I think we can all relate to that nervous, sweat-inducing feeling which can form in a knot at the pit of your stomach when you walk into a new gym, exercise class or sports group.
I took up Jiu Jitsu when I was seven and found that I was the only girl in the class. I couldn’t help but feel intimidated – not only was I a total beginner, but I also found that boys didn’t want to hit me because I was a girl. My sister Londrita, who’s a year older than me, joined the class a few years later and after getting to know everyone, she realised that what I’d been telling her was true – that she really did have lots in common with the boys and they liked the same things. We’ve even developed a solution to the initial awkwardness of boys who are nervous to use the moves on us - we just make sure we go for the first hit.
Even now after ten years there can be times when walking into our Jiu Jitsu class can feel intimidating. We’re all different and because of that, there’s not a magic number of classes when you start feeling totally comfortable. For us, one of the most effective techniques is to ‘fake it until you make it’ – sometimes the anticipation is worse than actually walking in and doing your thing! By pretending to be confident and comfortable, it’s reflected in our body language – and after a while, we start to forget what we were nervous about.
From talking to each other about how we find the class, we were surprised at first to find that we both felt intimidated by being the only girls in the class. I think it goes to show that if you find yourself feeling uncomfortable, the chances are that somebody else feels exactly the same way. Having each other is great for boosting our confidence as we walk into the class, and so we’d always recommend taking a friend or relative as a great way of managing any pre-class nerves, especially if it’s something you’re new to.
When we first started, we were completely new to Jiu Jitsu and worried that we wouldn’t be very good. For us, the key was remembering that everybody has to start somewhere and you’ll never know unless you try. Even if you don’t turn out to be very good, it doesn’t matter anyway if you’re having a go! It’s great to be involved in the This Girl Can campaign because we get to spread the message we don’t hear enough, which is that anybody can get involved in sport, whatever your shape, size, age, ability… we could go on forever. There might be a whole range of reasons which get you to try out a sport and which don’t have to centre around being very good – whether it’s to have some ‘me’ time and take your mind off work or school, as part of a fitness routine, or simply because it’s fun.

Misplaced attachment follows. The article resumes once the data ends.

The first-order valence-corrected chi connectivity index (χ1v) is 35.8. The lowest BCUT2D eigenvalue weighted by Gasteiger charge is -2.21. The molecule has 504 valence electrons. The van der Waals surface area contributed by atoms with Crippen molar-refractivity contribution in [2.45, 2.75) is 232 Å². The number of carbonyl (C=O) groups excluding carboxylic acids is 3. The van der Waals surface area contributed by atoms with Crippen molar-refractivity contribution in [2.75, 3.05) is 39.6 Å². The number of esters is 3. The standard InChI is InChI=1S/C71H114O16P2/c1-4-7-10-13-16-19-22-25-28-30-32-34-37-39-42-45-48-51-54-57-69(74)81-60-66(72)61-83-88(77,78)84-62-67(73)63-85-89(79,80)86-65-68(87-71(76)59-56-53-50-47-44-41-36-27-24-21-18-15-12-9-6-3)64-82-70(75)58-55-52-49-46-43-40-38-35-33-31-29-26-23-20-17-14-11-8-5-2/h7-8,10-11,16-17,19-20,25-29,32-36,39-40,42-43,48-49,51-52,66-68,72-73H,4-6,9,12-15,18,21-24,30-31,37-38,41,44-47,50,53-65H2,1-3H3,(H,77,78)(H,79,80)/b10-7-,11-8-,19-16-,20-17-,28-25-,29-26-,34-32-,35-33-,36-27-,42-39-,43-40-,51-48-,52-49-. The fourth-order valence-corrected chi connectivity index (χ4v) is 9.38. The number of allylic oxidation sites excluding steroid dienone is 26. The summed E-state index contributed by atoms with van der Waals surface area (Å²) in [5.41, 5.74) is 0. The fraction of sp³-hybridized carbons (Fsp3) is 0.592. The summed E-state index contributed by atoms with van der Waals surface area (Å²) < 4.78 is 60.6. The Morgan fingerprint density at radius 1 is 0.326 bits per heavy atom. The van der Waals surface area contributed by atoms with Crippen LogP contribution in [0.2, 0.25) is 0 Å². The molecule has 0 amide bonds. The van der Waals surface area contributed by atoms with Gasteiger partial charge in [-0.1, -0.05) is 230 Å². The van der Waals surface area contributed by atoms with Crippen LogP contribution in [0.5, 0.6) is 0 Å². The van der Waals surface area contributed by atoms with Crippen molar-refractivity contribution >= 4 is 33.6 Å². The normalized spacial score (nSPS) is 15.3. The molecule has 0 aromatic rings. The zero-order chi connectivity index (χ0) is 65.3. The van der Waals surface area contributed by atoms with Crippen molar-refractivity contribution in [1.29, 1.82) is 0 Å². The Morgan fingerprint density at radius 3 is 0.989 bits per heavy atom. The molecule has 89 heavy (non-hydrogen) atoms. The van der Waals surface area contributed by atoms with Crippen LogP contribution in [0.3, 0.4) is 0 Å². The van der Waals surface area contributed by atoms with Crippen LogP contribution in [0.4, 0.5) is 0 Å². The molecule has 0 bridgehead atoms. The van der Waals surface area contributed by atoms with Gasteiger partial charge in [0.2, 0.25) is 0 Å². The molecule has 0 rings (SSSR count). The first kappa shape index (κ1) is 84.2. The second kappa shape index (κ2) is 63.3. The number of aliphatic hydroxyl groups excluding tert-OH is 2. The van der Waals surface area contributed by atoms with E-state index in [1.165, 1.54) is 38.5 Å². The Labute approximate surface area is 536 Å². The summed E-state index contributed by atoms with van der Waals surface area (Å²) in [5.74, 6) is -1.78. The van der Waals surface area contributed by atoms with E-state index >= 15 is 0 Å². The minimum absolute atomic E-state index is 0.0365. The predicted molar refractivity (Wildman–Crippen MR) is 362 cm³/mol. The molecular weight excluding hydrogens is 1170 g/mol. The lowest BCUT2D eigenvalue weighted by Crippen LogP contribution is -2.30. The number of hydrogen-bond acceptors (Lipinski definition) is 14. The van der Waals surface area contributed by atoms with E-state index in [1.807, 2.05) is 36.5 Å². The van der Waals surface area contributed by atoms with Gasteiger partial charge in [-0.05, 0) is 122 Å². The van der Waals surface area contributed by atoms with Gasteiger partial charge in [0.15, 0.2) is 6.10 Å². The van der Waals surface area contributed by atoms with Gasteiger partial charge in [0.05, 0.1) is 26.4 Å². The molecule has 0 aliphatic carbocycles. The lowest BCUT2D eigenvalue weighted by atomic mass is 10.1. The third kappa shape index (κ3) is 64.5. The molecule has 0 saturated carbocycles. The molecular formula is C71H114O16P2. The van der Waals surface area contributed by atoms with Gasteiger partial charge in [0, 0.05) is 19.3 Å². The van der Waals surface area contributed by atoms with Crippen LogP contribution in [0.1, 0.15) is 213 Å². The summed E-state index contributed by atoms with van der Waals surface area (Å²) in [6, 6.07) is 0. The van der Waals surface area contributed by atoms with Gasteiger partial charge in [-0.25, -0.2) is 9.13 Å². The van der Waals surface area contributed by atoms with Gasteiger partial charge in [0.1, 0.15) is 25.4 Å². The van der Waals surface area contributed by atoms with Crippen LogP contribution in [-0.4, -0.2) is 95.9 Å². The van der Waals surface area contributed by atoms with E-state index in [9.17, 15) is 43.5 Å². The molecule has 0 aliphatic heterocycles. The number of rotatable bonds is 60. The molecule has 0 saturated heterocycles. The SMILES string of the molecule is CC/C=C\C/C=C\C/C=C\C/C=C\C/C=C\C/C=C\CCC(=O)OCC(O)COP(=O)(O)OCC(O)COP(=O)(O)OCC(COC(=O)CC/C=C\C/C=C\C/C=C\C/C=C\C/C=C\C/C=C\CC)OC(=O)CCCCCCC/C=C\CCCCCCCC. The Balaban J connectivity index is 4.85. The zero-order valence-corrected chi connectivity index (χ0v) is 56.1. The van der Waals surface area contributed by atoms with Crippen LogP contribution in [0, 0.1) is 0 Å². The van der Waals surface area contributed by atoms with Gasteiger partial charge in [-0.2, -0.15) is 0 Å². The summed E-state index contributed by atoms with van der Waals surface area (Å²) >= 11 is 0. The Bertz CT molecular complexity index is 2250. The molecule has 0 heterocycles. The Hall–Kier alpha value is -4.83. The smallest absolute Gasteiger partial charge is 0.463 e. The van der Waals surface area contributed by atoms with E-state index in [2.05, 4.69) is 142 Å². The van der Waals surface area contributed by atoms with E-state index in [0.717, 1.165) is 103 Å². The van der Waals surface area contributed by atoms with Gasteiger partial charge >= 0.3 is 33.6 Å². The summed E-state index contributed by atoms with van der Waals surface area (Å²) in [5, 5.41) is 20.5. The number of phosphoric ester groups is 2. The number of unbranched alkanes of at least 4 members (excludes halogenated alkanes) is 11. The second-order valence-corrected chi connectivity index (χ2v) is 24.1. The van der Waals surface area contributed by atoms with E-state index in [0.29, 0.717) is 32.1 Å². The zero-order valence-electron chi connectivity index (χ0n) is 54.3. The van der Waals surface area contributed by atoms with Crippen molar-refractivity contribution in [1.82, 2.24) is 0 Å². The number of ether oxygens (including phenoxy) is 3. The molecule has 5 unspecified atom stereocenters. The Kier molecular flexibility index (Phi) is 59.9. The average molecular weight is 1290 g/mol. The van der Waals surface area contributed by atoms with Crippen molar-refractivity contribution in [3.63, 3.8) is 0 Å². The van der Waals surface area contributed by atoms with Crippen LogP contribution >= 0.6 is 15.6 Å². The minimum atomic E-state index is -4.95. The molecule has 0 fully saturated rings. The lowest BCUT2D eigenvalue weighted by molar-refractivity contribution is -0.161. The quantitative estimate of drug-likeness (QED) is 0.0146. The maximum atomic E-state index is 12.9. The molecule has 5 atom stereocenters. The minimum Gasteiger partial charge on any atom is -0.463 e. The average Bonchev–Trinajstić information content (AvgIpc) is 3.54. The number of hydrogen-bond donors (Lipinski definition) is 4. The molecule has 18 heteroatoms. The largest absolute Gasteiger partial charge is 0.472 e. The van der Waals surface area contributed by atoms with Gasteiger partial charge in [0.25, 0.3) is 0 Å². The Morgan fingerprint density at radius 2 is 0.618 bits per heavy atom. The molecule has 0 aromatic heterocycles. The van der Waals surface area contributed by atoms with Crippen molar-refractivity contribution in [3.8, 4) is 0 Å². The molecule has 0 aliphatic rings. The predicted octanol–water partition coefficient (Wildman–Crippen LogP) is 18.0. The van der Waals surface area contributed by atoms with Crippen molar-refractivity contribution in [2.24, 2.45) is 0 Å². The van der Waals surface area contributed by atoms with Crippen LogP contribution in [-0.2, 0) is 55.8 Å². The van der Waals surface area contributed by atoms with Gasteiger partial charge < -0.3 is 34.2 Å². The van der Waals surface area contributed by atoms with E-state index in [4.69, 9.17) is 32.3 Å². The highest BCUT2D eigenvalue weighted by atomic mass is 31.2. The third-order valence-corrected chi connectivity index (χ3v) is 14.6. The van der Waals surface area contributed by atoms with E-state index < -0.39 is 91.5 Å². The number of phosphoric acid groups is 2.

For us, it’s having made friends in the class and getting to practice training that makes us feel strong which keeps us coming back – we can even get our dad down on the mat now with the moves we’ve learnt. Proving the boys wrong and seeing the look on their faces when we surprise them with our strength is one of our favourite things about the classes. Girls can be strong too! People often think that Jiu Jitsu is about being powerful, and while that’s true, it also requires us to be soft and feminine, like practising dance. We’ve also found that going to the classes has been useful while studying, because it gives us time to de-stress and focus on something other than our school work.
The reason we go to Jiu Jitsu hasn’t stayed the same throughout the whole time we’ve practised the sport – it might be to distract us from school pressures, or because we get to see our friends. Sometimes it’s just for the fun of it or because we feel good afterwards. Focusing on these reasons when we’re tired or can’t be bothered – because everybody has those days – really helps motivate ourselves to keep going. Whatever your reason for getting active – and it doesn’t just need to be one reason, it can be several reasons which change as life goes on – it’s worth focusing on that when you’re having a pre-workout wobble. We’re all different so try a couple of different sports and work out what motivates you.
We’ve gone from being the only girls in the class, to not holding back when it comes to making the first move on the mat. Being involved in the This Girl Can campaign has taught us that it’s worth having a go, even if you’re not sure, to prove that girls can be strong too.
To read the stories of other girls involved with the This Girl Can campaign, visit: http://www.thisgirlcan.co.uk/meet-the-girls/
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